|"Cute, clever, and collegiate!": Zis Boom Bah was the Animal House of its day, I guess.|
The flick: Zis Boom Bah (Monogram Pictures, 1941) [buy the set]
Current IMDb rating: 4.8
Director: William Nigh (A Bride for Henry)
|Peter Loves Mary.|
- Grace Hayes (appeared in Caged and Babes in Arms; also a headlining singer on the vaudeville circuit)
- Peter Lind Hayes (son of Grace Hayes; movies include The 5,000 Fingers of Dr. T)
- Mary Healy (married to Peter Lind Hayes for 58 years; was also in The 5,000 Fingers of Dr. T; she and her husband had a sitcom together called Peter Loves Mary in 1960-1961)
- Huntz Hall (one of the Bowery Boys/East Side Kids for 20 years; movies include Angels with Dirty Faces; is next to Bob Dylan on the Beatles' Sgt. Pepper album cover)
- Benny Rubin (57-year career in film and TV includes everything from Citizen Kane to Kolchak: The Night Stalker; was a regular on TV's The Jack Benny Program; did some screenwriting and songwriting, too)
- "Skeets" Gallagher (another former vaudevillian; lengthy film career included a role as the White Rabbit in the 1933 version of Alice in Wonderland)
- Frank Elliott (A Funny Thing Happened on the Way to the Forum, Life with Father)
Grace and her assistant, Mary (Mary Healy), thus travel to Midwick College, the school her son now attends. Peter doesn't know Grace is his mother and is smart-alecky and rude to her when they meet, though he quickly takes a shine to Mary and blatantly hits on her. In order to set Peter straight, Grace cuts off his allowance. Suddenly without funds, Peter has to sell his car and get a job. Luckily for him, Grace buys the local malt shop where all the kids hang out, turns it into a nightclub, and hires Peter and all his friends (including Hall) to sing and dance there. It's a smash success, and even the malt shop's bewildered former owner, Nick (Rubin), gets in on the fun.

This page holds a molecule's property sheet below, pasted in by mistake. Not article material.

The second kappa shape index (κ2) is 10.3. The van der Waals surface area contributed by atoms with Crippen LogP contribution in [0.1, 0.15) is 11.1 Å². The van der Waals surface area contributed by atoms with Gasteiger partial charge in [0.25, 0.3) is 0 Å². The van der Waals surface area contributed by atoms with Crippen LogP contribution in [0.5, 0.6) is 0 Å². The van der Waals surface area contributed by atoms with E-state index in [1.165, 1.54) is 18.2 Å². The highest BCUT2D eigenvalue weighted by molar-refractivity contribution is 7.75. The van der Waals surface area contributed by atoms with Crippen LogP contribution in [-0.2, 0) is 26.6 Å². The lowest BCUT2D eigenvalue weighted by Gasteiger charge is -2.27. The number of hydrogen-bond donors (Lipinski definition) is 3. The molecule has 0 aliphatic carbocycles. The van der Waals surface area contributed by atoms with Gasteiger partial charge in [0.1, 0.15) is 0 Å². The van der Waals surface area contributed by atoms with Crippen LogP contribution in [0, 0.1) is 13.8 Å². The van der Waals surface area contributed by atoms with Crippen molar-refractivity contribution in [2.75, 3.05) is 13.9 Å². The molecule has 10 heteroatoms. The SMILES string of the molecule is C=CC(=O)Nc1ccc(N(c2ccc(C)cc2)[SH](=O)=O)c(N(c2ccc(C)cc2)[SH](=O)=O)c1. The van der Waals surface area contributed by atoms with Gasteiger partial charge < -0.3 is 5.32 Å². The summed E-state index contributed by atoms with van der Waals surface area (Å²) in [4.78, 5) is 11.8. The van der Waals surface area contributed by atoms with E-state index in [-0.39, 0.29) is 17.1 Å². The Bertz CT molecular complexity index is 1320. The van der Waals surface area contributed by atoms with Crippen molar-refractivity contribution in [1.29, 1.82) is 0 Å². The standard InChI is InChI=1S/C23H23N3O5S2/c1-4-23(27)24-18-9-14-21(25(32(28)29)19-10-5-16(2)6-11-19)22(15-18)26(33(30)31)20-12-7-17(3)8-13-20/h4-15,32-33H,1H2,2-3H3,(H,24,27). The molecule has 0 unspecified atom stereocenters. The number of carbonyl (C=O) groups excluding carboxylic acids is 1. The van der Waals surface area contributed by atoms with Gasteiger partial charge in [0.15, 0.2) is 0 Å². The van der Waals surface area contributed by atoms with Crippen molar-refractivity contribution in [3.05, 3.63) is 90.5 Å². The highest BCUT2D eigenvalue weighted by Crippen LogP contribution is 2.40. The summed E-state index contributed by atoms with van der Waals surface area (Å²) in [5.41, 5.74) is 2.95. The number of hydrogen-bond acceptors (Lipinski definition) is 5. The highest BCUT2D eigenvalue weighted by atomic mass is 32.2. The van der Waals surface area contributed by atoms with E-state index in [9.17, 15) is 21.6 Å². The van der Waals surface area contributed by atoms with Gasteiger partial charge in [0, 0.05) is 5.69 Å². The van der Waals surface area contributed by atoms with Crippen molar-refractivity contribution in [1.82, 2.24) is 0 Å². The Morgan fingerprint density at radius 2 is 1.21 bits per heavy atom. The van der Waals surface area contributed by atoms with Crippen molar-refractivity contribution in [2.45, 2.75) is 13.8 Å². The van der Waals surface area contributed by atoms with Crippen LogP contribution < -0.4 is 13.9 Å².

Meanwhile, in a subplot running through the whole movie, Grace romances the college's embattled president, Professor Warren (Gallagher), a sweet but befuddled old coot who is in danger of losing his job because the school's football team is so bad. Luckily, for reasons I didn't quite understand, the team miraculously improves and wins the conference.
|Grace Hayes casts a pall over Zis Boom Bah.|
Never mind that Monogram Pictures obviously cut corners at every stage of production, resulting in a chintzy and unconvincing final product. Never mind that the jokes in the script were already old by 1941... and had never been funny to begin with. Never mind that the songs range from bland at best to utterly moronic at worst. Never mind that the college students in this movie all appear to be in their 40s. (According to the IMDb, at least one of them was.) Never mind that the romantic leads, real-life newlyweds Peter Lind Hayes and Mary Healy, generate no sparks whatsoever onscreen.
You can set all of these problems -- vexing though they are -- aside.
What I really want to know is this: if Monogram wanted to produce a light, fun musical-comedy set on a college campus, why would they choose to build it around an embittered, obviously depressed, middle-aged chanteuse like Grace Hayes? She was 46 at the time of this film but looks at least ten years older and acts at least twenty years older.